SDMs are worn on, or close to, the body and transmit stride, speed and/or distance information to a watch or other display device. Some SDMs can compute additional information such as cadence. The display device can be a watch, cell phone, piece of fitness equipment, or other personal display device.
Light electric vehicles (LEVs) provide point-to-point transportation for one person and some cargo at speeds and costs that are moderate. LEVs range in size from electric bicycles to one-person cars.
The ANT+ light electric vehicle provides a variety of information such as current speed, distance travelled, remaining battery life and range, and current state information (such as lights on/off, gear state and travel mode). An ANT+ LEV display is used to communicate this information to the user, and may also provide an interface through which a user may control the LEV’s state. The display device may be a bike mounted unit, watch, cell phone or other personal display device. The purpose of the ANT+ LEV device profile is to provide a robust means of interoperable communication between LEVs and displays.
Many LEVs have a gear system that may be manually or automatically controlled. Some may have defined “travel modes” that allow the LEV to operate within economical, normal and higher power ranges. Some LEV’s may also provide peripheral devices such as headlights and/or indicator signals. These system features may be controlled on the LEV itself, or through a sophisticated display’s user interface.
Simple displays may not provide a user interface and are only used to interpret the data sent from the LEV. More sophisticated displays may provide an interface for the user to request a change to the LEV system, such as changing gears or travel mode, and controlling lights or turn signals.
A heart rate monitor is a body-worn device that allows the wearer to measure his or her heart rate in real-time. Most heart rate monitors are worn around the chest and transmit heart rate data to watches or other display devices. However other types of monitors such as finger sensors, earlobe sensors, or the hand contact sensors on fitness machines may also use this device profile to transmit heart rate data. Similarly, the receiver need not be a watch but may be a cell phone, piece of fitness equipment, activity monitor, or other personal display device.
The Heart Rate Monitor device profile was the first ANT+ message format to be defined, and the structure it uses to send the data is slightly different to that typically found in other profiles. It is important that the receiver is able to decode all of the data that can be sent from an ANT+ heart rate monitor, including the information marked as optional below in order to ensure compatibility with all ANT+ Heart Rate Monitors.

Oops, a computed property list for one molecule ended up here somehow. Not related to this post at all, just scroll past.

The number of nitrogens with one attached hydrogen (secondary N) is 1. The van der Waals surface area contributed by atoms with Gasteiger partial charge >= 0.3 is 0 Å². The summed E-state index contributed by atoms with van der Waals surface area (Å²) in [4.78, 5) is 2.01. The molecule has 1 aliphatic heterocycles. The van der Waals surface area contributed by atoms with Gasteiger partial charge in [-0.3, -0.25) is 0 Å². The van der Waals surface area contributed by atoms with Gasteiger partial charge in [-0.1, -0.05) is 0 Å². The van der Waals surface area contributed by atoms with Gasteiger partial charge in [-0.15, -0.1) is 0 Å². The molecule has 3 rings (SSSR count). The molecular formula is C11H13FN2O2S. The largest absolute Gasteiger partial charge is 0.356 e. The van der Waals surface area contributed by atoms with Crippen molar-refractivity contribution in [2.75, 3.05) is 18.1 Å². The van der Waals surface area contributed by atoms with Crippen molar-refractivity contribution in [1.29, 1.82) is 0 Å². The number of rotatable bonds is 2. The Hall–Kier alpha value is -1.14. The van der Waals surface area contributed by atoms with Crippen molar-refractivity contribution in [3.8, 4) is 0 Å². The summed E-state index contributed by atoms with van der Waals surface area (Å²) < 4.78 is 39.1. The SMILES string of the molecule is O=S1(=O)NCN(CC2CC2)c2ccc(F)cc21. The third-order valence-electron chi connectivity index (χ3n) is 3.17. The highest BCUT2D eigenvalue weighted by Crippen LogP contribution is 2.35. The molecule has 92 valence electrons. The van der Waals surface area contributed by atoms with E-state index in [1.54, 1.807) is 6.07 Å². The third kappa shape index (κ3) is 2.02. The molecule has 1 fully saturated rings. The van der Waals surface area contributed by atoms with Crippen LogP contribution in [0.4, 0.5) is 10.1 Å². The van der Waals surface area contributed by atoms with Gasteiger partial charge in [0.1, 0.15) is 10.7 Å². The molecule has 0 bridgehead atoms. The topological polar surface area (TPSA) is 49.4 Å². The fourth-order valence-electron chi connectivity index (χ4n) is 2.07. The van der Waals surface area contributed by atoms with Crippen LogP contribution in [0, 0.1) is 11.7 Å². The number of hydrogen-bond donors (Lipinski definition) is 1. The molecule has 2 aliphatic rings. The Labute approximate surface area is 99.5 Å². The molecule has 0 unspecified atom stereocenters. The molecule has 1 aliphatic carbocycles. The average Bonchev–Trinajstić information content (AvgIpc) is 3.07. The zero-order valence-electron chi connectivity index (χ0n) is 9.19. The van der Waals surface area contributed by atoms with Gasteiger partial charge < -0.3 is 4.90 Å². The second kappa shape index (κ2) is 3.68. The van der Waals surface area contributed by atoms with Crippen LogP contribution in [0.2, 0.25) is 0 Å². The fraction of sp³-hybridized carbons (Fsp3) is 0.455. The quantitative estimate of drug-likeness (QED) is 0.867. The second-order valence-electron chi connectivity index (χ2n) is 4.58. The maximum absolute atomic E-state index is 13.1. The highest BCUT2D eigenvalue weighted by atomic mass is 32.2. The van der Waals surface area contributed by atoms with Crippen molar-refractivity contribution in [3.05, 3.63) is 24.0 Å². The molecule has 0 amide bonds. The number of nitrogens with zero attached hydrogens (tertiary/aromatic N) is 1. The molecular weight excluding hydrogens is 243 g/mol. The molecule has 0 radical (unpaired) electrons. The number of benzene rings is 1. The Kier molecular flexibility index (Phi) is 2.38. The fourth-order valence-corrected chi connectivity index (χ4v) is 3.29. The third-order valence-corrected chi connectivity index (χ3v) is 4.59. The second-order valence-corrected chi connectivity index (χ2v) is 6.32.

The standard use case of the Fitness Equipment device profile is shown below. The fitness equipment has a relatively small pairing zone, marked by the “Link Here” logo. A user begins a fitness session by approaching the fitness equipment and entering the pairing zone. If the user is wearing a watch, pairing between the watch and equipment will occur when the user places their watch within close proximity to the “Link Here” logo. Once pairing has been established, the range of communication between the watch and FE moves from the pairing zone to the tracking zone. The watch may wirelessly transfer user information and a workout or course file using ANT File Share (ANT-FS) technology and the Flexible and Interoperable Data Transfer (FIT) protocol. The fitness equipment will then begin broadcasting real time workout data which may also include events such as workout starts and stops, as well as lap events. The watch displays and records data, and responds to any events (i.e. starting/stopping chronometer and recording lap events).
Once the watch and FE have been paired, the watch will provide a file to the fitness equipment containing user information and may also transfer a workout or course profile.
The FE can also broadcast real-time workout data to the paired watch. Different types of FE may send different types of data. For example, treadmills may send speed, distance and incline information, whereas a rowing machine may send strokes per minute and power data. Data may be stored on the watch and summarized at the end of the workout session. The watch may display the summary data at the end of the session, or store it for later download to a PC.
ANT+ Fitness Equipment is designed using a FIT1e module, an application-specific ANT module designed specifically for use in fitness equipment. The FIT1e integrates with fitness equipment to receive ANT+ information from heart rate monitors (HRMs) and exchange information with display devices such as watches.
Equipment specific data
The ANT+ environment sensor is a device that allows a variety of environmental parameters to be measured. Data such as current temperature, and 24 hour highs and/or lows may be transmitted to a collector device for real time display, or stored on the environment sensor for later download to a PC or other collecting device.
Typically the ANT+ environment sensor transmits temperature data at a default 0.5Hz or 4Hz rate.